They unfortunately still lump naturally saturated fats found in animal products with the artificially saturated trans fats manufactured from highly processed vegetable oils. This conflation is an egregious and malevolent perfidy perpetrated and perpetuated by industry influence, specifically the Agribusiness lobby which is so thoroughly insinuated in the interstitial tissue of our nation’s advisory and regulatory bodies. It is a bogus association. They are totally dissimilar in their structure and effect on the body’s cells. 


The “authorities” also fail to recognize the dangers from the disproportionate amount of inflammatory Omega 6s we are eating (relative to Omega 3s) since vegetable oil has become so prominent in our diet. Vegetable oils are everywhere, particularly if you eat restaurant meals, processed foods or commercial mayonnaise and salad dressings. It is very difficult to
correct the balance of Omega 6s to Omega 3s without avoiding as completely as you can all vegetable oils (high in Omega 6s). 

The ADA’s position on SFAs leads them inexorably to advocating one “eating pattern” in particular, the Mediterranean style. That’s fine if you’re not diabetic or pre-diabetic. If you can keep a healthy metabolism eating “abundant plant food (fruits, vegetables, breads, other forms of cereals, beans, nuts and seeds)”, good for you. I’m jealous. (Note to the ADA: Diabetics can’t.) But for those who can, by all means eat “fruit as the typical daily dessert and concentrated sugars and honey consumed only for special occasions,” and “olive oil as the principal source of daily lipids, dairy products (mainly cheese and yoghurt) consumed in low to moderate amounts,” etc. Of course, it allows only very limited amounts of red meat and eggs and thus is definitely skewed away from dietary cholesterol and saturated fats – all misguided, unnecessary, and in fact, unwise IMHO – especially for the metabolically compromised, as we diabetics all are.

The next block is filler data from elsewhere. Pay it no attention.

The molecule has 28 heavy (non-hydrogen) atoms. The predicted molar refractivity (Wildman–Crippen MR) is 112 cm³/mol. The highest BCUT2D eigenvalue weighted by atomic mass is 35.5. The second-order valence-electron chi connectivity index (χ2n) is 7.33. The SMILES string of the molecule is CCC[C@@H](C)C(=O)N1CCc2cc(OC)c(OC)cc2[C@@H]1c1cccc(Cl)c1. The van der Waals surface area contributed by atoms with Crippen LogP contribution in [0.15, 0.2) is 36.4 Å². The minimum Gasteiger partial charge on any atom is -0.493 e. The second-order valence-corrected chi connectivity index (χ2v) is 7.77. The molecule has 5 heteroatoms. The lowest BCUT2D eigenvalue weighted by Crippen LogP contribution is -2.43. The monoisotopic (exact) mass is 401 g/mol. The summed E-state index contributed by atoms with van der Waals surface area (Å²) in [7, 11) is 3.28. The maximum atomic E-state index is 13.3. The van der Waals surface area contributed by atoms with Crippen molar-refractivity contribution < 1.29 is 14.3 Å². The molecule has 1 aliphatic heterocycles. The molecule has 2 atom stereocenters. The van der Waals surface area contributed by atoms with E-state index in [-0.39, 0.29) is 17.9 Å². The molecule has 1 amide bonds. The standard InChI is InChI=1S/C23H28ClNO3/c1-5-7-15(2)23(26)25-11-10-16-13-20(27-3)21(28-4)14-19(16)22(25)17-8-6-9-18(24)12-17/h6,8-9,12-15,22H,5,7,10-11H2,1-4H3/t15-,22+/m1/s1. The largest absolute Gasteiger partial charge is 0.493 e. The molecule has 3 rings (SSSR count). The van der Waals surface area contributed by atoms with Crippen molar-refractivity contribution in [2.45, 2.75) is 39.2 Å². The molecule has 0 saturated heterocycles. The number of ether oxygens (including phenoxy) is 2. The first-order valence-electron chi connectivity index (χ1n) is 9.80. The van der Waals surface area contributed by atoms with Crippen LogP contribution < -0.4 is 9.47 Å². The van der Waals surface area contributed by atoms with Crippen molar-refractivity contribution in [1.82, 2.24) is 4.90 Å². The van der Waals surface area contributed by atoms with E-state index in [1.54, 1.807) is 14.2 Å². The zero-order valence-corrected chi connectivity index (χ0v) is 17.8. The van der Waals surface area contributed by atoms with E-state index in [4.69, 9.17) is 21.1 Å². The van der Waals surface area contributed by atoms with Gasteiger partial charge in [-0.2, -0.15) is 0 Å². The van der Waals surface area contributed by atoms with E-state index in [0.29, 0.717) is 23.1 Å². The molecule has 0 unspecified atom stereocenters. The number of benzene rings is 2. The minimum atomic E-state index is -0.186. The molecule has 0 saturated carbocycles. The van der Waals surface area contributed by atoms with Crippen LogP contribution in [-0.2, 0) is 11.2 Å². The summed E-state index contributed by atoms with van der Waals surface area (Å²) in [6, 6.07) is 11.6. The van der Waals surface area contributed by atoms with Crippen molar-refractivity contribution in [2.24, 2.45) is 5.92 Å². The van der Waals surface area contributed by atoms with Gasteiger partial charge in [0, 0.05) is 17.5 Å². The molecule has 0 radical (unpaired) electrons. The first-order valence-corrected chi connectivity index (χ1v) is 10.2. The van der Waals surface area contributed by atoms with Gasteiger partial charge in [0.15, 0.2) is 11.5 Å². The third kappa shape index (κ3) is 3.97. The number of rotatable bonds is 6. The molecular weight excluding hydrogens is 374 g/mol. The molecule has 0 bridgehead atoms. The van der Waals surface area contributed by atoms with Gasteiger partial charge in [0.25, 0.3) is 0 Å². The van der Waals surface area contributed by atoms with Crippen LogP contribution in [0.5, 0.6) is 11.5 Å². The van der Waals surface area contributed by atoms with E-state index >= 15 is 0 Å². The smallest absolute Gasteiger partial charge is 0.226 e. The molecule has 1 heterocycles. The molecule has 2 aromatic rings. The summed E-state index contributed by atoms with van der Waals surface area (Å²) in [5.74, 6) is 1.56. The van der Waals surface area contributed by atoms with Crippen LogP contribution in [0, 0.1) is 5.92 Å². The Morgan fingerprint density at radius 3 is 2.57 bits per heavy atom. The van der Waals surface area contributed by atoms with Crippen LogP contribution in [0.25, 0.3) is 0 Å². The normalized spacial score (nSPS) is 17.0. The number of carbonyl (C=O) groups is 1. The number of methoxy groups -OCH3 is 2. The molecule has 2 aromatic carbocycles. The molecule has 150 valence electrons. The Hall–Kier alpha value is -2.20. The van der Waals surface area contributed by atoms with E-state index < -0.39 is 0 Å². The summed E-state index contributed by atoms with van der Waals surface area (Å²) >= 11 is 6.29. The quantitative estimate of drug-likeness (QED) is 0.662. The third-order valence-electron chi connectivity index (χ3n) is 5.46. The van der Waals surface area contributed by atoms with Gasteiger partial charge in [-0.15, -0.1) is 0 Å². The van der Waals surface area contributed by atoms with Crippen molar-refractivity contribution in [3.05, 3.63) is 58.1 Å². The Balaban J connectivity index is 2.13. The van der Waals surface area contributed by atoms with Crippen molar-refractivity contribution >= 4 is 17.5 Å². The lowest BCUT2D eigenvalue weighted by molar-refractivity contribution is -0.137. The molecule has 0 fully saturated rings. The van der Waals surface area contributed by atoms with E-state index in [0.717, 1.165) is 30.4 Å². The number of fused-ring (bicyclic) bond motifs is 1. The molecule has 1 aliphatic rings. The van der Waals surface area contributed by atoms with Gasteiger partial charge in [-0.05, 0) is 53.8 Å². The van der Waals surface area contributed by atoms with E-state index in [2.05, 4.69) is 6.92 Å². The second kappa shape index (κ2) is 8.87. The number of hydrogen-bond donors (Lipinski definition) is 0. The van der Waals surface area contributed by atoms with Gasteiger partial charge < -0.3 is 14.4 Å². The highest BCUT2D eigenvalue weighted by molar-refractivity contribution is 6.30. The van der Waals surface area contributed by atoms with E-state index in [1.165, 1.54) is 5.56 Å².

I do not blame this ADA committee, though. Rather, I praise the courageous stand of this committee comprised of PhDs and MPHs, all of them RDs and CDEs. They prepared this groundbreaking report, and the ADA Executive Committee commissioned and approved the final document. They deserve our acclamation for having made the turn in accepting – no, verily promoting and supporting any and all “healthful eating patterns, emphasizing a variety of nutrient dense foods in appropriate portion sizes, in order to improve overall health…” And even though they incline towards the “Mediterranean style” for reasons relating to what I regard as a vestigial bow to orthodoxy, they now explicitly and unambiguously include the low-carb diet as a healthful Way of Eating. Wunderbar! What will be the next canon of orthodoxy to fall? Will it be saturated fat? See the next column.